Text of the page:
Current job title: Director of sales, Courtyard Marriott Bowling Green.
Hometown: Bowling Green.
Family: Husband, Jeremy. Fluffy 8-year-old tuxedo kitty, Big Luna Tuna. We live across the road from my parents, Clint and Tish, and granddaddy, Buddy. Grandpa Lou moved to town recently, so we’re all here together for the first time in more than 30 years.
The one thing no one knows about me is ... I keep a bag of jump ropes in the trunk of my car. I was on the Natcher Elementary School Jumpin’ Jaguars team more than 20 years ago. That comes up in conversation more often than you’d think. You never know when you’ll need to prove you still have the moves!
My dream job is ... turning my love for travel and history into a business maybe travel blogging or writing for National Geographic. My roots are in journalism and storytelling, while my passion is history. Finding a way to tell stories about the places I love and discovering new experiences is on my list.
My first job was ... communications and marketing intern at Lost River Cave. After graduating from Western Kentucky University, I spent a season interning at one of Bowling Green’s oldest attractions, helping establish its inaugural Scarecrow Trail event that’s now a huge fall favorite. Being a cavewoman, I was introduced to the worlds of tourism and hospitality.
I soon discovered they were amazing industries to be part of – showing people a good time and telling stories about my hometown? Ideal!
The best advice I ever got was ... from a magnet on my parents’ fridge at home. It’s a photo from “The Andy Griffith Show,” with Andy, Barney and Gomer, that says not to take life too seriously. It was never a quote from the TV show or a particular person, but I grew up watching its taped reruns, plus “Gilligan’s Island,” “The Monkees,” “Gunsmoke” and other classic shows. Most of my real-life conversations with Dad are only Andy Griffith quotes and applying them in context – we’re hard for people to follow sometimes. Laugh whenever you can. It’s easier that way.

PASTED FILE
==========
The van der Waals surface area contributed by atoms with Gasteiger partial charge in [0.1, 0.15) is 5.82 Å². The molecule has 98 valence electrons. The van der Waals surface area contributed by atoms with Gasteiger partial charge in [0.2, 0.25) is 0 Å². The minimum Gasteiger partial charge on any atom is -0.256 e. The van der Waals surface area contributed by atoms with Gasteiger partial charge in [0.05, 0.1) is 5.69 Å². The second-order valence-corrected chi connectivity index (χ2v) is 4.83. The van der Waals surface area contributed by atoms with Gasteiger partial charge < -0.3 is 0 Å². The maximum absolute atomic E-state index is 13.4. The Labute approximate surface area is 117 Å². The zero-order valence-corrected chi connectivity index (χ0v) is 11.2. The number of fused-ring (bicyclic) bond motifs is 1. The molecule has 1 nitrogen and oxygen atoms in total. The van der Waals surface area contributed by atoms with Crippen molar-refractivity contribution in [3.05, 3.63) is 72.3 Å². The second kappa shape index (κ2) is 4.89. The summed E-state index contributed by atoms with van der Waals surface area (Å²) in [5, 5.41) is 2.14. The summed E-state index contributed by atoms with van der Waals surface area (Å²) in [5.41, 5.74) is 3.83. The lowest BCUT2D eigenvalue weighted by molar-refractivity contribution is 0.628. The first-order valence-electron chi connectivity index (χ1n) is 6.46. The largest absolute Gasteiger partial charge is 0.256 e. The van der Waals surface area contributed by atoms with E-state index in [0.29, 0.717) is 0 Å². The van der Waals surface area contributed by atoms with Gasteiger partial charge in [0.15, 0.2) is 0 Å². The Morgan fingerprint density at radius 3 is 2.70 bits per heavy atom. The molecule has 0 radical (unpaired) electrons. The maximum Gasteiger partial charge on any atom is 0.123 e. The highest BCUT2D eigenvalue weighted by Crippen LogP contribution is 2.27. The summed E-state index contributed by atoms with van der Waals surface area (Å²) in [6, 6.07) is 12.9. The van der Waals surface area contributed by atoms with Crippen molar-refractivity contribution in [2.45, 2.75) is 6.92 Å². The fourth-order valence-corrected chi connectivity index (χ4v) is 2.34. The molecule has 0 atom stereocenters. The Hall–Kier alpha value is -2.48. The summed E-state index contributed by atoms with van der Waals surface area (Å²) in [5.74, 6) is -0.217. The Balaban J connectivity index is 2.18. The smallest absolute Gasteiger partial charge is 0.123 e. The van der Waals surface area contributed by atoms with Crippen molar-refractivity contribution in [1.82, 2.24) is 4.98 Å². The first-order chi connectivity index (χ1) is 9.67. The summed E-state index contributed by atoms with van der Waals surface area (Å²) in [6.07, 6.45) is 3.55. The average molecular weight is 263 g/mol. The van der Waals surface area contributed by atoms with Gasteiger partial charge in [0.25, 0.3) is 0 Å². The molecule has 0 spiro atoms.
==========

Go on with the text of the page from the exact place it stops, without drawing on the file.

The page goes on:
My hero (and why) is ... my Aunt Brenda. She passed away from a seven-year battle with colon cancer nearly a decade ago. An eternal optimist, she inspired my love of vinyl, the occasional sass, had no fear and always told me when my Gemini alter ego was showing and needed to calm down. For my 16th birthday, she gifted me a gold peace sign pendant. I never take it off. It’s been around my neck for nearly 14 years. After she passed, my Uncle Lou gave me the diamond from her engagement ring. It now hangs with the pendant. She always used to say “Little niece, find you a job that pays to be a tourist.” Maybe that’ll be my next gig.
If I could do it all over again, I would ... relish the moments and take notes. In the past 10 years, I’ve lost three of the four major women in my life. Aunt Brenda, Nana and Grandma Liz all left this Earth within the same five years. Mom and I are still here, doing our best to breathe in and appreciate our time together. Everyone says not to take things for granted, but we don’t always listen. It’s not going to be around forever. Enjoy it while you’re here. Keep records of stories to tell. My grandpas, Buddy Butler and Lou Vassie, are a treasure at my house on holidays. Just try not to laugh at stories about riding a mule no one would buy down an unpaved Cemetery Road and ending up on an Army base in Hawaii. They don’t make them the way they used to.
The part of my job I could do without is ... when technology goes wrong. There’s a never-ending apocalyptic battle between required apps working on Mozilla versus Internet Explorer (I know, right). Isn’t the computer supposed to make our lives smarter instead of harder?
The one thing I always carry with me is ... my phone. Maybe I should rethink this one.
Best meal I ever had was ... this is a tie. Maybe not “the best,” but definitely the two of the most memorable. First, a basic Irish meal of soup and brown bread was had at the King’s Head in Galway, not the kind of place you find in the U.S. The King’s Head was established in 1649 and was supposedly payment the executioner received after he axed Britain’s King Charles I. Second, I dined at Fraunces Tavern in New York City, the place that served as George Washington’s headquarters during the American Revolution. Dark and dimly lit with family-style seating, it felt like we were strategizing the colonial defense.
At the top of my bucket list is ... a long vacation to anywhere in the Caribbean with a floating bungalow. Maybe that’ll inspire me to put my phone on silent.